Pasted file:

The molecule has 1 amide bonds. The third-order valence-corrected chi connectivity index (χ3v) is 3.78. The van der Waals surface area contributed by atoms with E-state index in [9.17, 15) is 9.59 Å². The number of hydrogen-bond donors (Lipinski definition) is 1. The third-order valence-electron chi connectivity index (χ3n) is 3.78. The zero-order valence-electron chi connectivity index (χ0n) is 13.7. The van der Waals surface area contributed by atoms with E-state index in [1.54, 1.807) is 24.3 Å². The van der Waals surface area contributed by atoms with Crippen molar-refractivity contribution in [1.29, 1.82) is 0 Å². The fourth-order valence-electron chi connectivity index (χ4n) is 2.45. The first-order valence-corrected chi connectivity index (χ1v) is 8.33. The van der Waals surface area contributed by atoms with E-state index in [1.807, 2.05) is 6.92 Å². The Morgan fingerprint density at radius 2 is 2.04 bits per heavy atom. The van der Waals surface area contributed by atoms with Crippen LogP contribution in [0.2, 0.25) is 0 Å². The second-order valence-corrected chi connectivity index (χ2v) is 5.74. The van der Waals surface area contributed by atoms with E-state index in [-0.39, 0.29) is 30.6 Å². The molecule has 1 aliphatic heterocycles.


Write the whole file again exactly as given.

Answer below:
The molecule has 1 amide bonds. The third-order valence-corrected chi connectivity index (χ3v) is 3.78. The van der Waals surface area contributed by atoms with E-state index in [9.17, 15) is 9.59 Å². The number of hydrogen-bond donors (Lipinski definition) is 1. The third-order valence-electron chi connectivity index (χ3n) is 3.78. The zero-order valence-electron chi connectivity index (χ0n) is 13.7. The van der Waals surface area contributed by atoms with E-state index in [1.54, 1.807) is 24.3 Å². The van der Waals surface area contributed by atoms with Crippen molar-refractivity contribution in [1.29, 1.82) is 0 Å². The fourth-order valence-electron chi connectivity index (χ4n) is 2.45. The first-order valence-corrected chi connectivity index (χ1v) is 8.33. The van der Waals surface area contributed by atoms with E-state index in [1.807, 2.05) is 6.92 Å². The Morgan fingerprint density at radius 2 is 2.04 bits per heavy atom. The van der Waals surface area contributed by atoms with Crippen LogP contribution in [0.2, 0.25) is 0 Å². The second-order valence-corrected chi connectivity index (χ2v) is 5.74. The van der Waals surface area contributed by atoms with E-state index in [-0.39, 0.29) is 30.6 Å². The molecule has 1 aliphatic heterocycles.